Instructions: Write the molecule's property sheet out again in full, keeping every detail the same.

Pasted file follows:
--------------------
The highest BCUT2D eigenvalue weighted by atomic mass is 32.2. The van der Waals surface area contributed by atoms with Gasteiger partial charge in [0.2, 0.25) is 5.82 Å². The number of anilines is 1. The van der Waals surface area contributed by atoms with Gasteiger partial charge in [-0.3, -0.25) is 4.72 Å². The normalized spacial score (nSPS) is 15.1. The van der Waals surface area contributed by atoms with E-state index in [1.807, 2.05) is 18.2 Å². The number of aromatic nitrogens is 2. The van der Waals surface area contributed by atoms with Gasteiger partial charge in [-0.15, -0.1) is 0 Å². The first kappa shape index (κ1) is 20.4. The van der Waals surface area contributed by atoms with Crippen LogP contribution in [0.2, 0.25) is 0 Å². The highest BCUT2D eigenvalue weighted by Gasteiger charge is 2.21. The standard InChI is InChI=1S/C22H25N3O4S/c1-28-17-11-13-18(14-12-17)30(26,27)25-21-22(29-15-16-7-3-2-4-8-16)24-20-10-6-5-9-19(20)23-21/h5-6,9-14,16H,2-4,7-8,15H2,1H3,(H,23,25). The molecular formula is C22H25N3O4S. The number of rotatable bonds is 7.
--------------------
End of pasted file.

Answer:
The highest BCUT2D eigenvalue weighted by atomic mass is 32.2. The van der Waals surface area contributed by atoms with Gasteiger partial charge in [0.2, 0.25) is 5.82 Å². The number of anilines is 1. The van der Waals surface area contributed by atoms with Gasteiger partial charge in [-0.3, -0.25) is 4.72 Å². The normalized spacial score (nSPS) is 15.1. The van der Waals surface area contributed by atoms with E-state index in [1.807, 2.05) is 18.2 Å². The number of aromatic nitrogens is 2. The van der Waals surface area contributed by atoms with Gasteiger partial charge in [-0.15, -0.1) is 0 Å². The first kappa shape index (κ1) is 20.4. The van der Waals surface area contributed by atoms with Crippen LogP contribution in [0.2, 0.25) is 0 Å². The highest BCUT2D eigenvalue weighted by Gasteiger charge is 2.21. The standard InChI is InChI=1S/C22H25N3O4S/c1-28-17-11-13-18(14-12-17)30(26,27)25-21-22(29-15-16-7-3-2-4-8-16)24-20-10-6-5-9-19(20)23-21/h5-6,9-14,16H,2-4,7-8,15H2,1H3,(H,23,25). The molecular formula is C22H25N3O4S. The number of rotatable bonds is 7.